The November street cleaning makes me crazy. I watch the white signs on sticks approach our street as I look up at the stunning leaf-filled maples next to our house. I send a silent wish toward the cleaning crews — go away, leave us for last. It never works. We’ll be cleaning our street weeks after the first snow flies or we’ll be slipping on frozen leaves until spring. Ah, Minnesota.
As I drove around the neighborhood in mid-November, I looked through trees with bare branches and others, oaks and maples, with vibrant colored leaves that tint how I saw the sky, the world, the season. By the time you read this we may have had one of those surreal mornings of branches glazed with frost. You know the magic of those mornings whether you’re 11 or 91. How can something so small — an ever so thin layer of ice on a piece of dormant wood — look like it was made by fairies?
It’s the trees. I know we live in the state of 10,000 lakes and a city where we measure the distance around them and between them. But without the trees to set them off, wouldn’t those irregular shaped water things look rather blah?
This is the season of magic some say. We take in that magic in many ways.
Kids marvel at the changes of seasons, from the piles of fallen leaves to the piles of fallen snow.
As I raked the leaves in my yard, my dog, Chico, watched me. To him I was literally changing the face of the earth. A miracle. One moment the ground is covered with odd shaped things that had fallen from the sky. The next, I transform it to a clear space where he can chase the squirrels before they hibernate. If his mind doesn’t reel, it should.
The earth tilts and the season changes. What better miracle can you think of?
Yes, it is the season of miracles. I think of nature’s miracles, while some prefer a grander scale, one of heavenly powers. No matter. The important part is looking for the miracles — if they be the saffron colored leaves of the last days of fall or the misty morning ice show of branches. I’m grateful. I celebrate the joys I see around me.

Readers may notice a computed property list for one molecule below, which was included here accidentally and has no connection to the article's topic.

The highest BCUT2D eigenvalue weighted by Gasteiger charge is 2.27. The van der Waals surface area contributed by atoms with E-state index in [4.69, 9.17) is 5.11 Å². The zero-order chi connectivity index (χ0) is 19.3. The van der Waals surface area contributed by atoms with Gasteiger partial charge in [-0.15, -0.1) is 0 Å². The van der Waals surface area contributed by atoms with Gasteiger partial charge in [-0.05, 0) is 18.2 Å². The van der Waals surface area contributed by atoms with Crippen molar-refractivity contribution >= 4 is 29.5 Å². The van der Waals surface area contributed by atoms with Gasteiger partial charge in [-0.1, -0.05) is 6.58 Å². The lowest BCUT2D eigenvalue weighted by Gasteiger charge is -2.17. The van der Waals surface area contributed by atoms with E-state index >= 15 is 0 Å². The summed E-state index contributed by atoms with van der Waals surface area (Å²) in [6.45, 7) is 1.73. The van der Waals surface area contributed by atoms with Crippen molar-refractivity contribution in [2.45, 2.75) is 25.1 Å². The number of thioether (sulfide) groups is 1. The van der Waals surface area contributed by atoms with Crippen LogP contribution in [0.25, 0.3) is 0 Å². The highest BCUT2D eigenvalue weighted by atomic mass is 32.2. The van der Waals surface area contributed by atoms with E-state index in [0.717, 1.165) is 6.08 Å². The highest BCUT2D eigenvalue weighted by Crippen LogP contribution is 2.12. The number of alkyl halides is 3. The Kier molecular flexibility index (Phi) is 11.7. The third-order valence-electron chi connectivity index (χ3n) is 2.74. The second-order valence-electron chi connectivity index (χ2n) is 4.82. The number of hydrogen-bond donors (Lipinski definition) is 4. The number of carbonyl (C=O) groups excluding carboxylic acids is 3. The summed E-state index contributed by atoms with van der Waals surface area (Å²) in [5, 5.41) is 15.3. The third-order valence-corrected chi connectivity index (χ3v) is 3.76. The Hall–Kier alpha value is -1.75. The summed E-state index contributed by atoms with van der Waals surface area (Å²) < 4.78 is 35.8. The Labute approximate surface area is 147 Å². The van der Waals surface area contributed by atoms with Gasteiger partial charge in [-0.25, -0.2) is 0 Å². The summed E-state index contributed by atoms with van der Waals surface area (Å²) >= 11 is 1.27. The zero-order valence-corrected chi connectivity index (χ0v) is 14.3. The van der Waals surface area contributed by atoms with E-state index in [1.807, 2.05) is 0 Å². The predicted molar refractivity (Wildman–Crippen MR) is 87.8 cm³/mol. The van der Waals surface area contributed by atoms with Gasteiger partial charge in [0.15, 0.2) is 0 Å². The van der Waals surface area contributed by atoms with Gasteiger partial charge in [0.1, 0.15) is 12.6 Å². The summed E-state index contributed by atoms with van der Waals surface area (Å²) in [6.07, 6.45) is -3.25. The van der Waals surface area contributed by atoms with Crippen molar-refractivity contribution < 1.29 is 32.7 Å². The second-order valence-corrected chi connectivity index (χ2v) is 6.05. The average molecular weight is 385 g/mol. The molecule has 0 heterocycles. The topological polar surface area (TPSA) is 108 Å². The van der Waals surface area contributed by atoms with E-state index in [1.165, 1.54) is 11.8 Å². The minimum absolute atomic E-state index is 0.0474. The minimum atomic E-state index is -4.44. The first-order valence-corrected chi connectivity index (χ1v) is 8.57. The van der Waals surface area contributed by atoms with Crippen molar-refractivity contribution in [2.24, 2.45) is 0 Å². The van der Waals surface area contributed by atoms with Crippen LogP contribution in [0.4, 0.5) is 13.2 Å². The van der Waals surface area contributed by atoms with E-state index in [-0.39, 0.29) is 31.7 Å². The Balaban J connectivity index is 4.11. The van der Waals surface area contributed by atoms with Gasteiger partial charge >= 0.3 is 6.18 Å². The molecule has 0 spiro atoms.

Have you noticed that “tree” is in the middle of the word “street?” Maybe that’s why they work together so spectacularly. Tree covered streets. Streets with trees. And why we miss them so much when one more deadly tree disease, a wicked ice storm or a tornado blows the combination apart.
When one flies over the Twin Cities in the greener seasons of the year that is exactly what you see — green. The trees fill the landscape out the small plane window and the lakes accentuate the land with their blueness. The combination of green and blue defines how the universe sees our tiny planet.
I can’t imagine living in a place without the magic of seasons and of water. I know from visiting deserts, tropical forests and sun-swept beaches that other terrains have their magic, too. But our magic turns the earth from warm to cold, from summer barbeques to snow forts, from bathing suits to snow suits, from worshipping the sun to praising the winter solstice changeover from darkness to light.
In this crazy season, when we’re running around for weeks to get ready for a few days of family, food and hopes for peace, let us not forget the trees, the now cold and almost frozen water, and the miracles surrounding us.
Count all your blessings.
Welcome Jerde is a new columnist for the Southwest Journal. She lives in Lynnhurst with her husband, Dan Berg, a dog, two cats, and occasionally, Hannah, a college student.